(b) Investment in existing businesses.

On the second point, we believe that complete and direct amortisation or absorption is only to be found in the case of new investments where the investor is quite free in his choice, as in the case of the rentier whose only end in view is the net revenue to be secured, and who, in making his choice, is led only by his calculations of net income and valuation of risk. The burden admittedly exists over the whole field of old investments made in a time of lower taxation. Even among the new investments, however, there is a class for which double taxation is not only a barrier but also a burden. A man is free to make an investment or not to make it, as he wishes, in the case of a wholly new enterprise to be started; but it a man has a going concern with a paramount need for new capital in order to preserve the old capital from extinction, he is not free in the same sense. His choice is either to let the business lose ground, to the disadvantage of his original capital in the business or to invest new capital in it, well knowing that the return upon it will, to a special extent, be taken away by taxation. So in this class of new investment there is an element of compulsion which must in many cases render double taxation a real burden. The man who feels compelled to follow up old capital with new in the same direction must be put to some extent in the same category as the man with the old investment.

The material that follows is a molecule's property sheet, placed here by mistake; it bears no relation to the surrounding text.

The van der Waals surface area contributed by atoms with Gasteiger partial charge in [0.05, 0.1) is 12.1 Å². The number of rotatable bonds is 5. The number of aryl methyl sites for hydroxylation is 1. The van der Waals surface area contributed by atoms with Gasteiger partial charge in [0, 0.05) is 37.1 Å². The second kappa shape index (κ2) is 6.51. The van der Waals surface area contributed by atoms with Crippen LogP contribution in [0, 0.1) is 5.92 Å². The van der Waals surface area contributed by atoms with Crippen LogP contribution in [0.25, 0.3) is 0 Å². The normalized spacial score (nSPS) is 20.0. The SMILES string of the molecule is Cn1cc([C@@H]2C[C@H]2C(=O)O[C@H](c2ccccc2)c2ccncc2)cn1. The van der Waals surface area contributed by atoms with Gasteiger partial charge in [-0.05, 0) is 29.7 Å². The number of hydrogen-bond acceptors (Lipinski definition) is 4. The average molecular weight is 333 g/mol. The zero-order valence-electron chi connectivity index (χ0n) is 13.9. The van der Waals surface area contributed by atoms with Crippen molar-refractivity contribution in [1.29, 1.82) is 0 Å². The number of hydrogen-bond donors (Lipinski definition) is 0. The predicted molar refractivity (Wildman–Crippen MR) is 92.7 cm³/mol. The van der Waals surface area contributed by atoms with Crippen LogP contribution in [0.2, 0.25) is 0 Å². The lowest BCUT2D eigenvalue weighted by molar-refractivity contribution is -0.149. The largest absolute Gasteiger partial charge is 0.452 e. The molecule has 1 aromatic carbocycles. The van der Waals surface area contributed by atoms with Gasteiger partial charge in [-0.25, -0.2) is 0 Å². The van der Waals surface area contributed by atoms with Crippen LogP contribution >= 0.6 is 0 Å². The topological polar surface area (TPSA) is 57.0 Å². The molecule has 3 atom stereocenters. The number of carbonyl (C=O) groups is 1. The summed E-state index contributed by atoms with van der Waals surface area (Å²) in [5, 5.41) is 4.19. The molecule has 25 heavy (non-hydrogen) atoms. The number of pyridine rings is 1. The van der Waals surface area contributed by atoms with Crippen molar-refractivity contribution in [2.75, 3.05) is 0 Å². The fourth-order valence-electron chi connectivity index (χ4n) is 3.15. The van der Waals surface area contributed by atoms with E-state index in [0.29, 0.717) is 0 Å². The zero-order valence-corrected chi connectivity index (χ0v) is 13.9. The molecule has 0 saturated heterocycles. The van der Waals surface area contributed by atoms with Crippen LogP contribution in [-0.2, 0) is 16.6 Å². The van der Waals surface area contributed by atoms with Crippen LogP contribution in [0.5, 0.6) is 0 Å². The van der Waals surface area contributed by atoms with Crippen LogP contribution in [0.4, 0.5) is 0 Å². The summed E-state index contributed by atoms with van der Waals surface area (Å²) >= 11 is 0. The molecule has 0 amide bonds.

(c) Investments in land.